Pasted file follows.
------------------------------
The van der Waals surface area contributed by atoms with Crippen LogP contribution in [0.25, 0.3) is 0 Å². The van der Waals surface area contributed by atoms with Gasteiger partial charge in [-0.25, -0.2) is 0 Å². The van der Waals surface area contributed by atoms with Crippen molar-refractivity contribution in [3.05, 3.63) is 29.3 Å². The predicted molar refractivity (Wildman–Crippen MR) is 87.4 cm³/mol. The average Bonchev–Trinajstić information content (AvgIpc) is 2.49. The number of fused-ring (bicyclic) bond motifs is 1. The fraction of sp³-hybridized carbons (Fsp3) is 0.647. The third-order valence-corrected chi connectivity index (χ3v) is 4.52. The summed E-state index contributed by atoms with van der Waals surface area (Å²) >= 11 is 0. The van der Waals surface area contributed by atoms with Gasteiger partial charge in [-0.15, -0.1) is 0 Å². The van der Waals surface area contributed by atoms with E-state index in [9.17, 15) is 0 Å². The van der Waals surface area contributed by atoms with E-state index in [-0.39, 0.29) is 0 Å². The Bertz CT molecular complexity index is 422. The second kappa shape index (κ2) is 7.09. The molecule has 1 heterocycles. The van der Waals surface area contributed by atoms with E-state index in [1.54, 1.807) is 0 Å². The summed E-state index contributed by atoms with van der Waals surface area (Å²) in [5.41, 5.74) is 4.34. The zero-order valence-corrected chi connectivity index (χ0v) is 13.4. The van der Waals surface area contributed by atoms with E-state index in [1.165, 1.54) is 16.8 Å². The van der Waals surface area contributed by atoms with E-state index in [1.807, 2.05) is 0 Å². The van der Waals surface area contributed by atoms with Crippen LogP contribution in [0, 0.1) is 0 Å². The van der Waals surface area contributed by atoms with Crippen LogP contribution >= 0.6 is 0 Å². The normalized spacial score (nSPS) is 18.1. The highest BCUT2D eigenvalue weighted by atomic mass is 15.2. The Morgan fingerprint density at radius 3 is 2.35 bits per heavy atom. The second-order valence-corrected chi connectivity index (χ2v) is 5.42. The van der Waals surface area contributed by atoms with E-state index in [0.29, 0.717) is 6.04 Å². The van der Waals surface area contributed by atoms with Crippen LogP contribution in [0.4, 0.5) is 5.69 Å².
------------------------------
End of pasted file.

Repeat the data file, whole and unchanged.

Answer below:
The van der Waals surface area contributed by atoms with Crippen LogP contribution in [0.25, 0.3) is 0 Å². The van der Waals surface area contributed by atoms with Gasteiger partial charge in [-0.25, -0.2) is 0 Å². The van der Waals surface area contributed by atoms with Crippen molar-refractivity contribution in [3.05, 3.63) is 29.3 Å². The predicted molar refractivity (Wildman–Crippen MR) is 87.4 cm³/mol. The average Bonchev–Trinajstić information content (AvgIpc) is 2.49. The number of fused-ring (bicyclic) bond motifs is 1. The fraction of sp³-hybridized carbons (Fsp3) is 0.647. The third-order valence-corrected chi connectivity index (χ3v) is 4.52. The summed E-state index contributed by atoms with van der Waals surface area (Å²) >= 11 is 0. The van der Waals surface area contributed by atoms with Gasteiger partial charge in [-0.15, -0.1) is 0 Å². The van der Waals surface area contributed by atoms with E-state index in [9.17, 15) is 0 Å². The van der Waals surface area contributed by atoms with E-state index in [-0.39, 0.29) is 0 Å². The Bertz CT molecular complexity index is 422. The second kappa shape index (κ2) is 7.09. The molecule has 1 heterocycles. The van der Waals surface area contributed by atoms with E-state index in [1.54, 1.807) is 0 Å². The summed E-state index contributed by atoms with van der Waals surface area (Å²) in [5.41, 5.74) is 4.34. The zero-order valence-corrected chi connectivity index (χ0v) is 13.4. The van der Waals surface area contributed by atoms with E-state index in [1.165, 1.54) is 16.8 Å². The van der Waals surface area contributed by atoms with E-state index in [1.807, 2.05) is 0 Å². The van der Waals surface area contributed by atoms with Crippen LogP contribution in [0, 0.1) is 0 Å². The van der Waals surface area contributed by atoms with Crippen LogP contribution >= 0.6 is 0 Å². The normalized spacial score (nSPS) is 18.1. The highest BCUT2D eigenvalue weighted by atomic mass is 15.2. The Morgan fingerprint density at radius 3 is 2.35 bits per heavy atom. The second-order valence-corrected chi connectivity index (χ2v) is 5.42. The van der Waals surface area contributed by atoms with E-state index in [0.29, 0.717) is 6.04 Å². The van der Waals surface area contributed by atoms with Crippen LogP contribution in [0.4, 0.5) is 5.69 Å².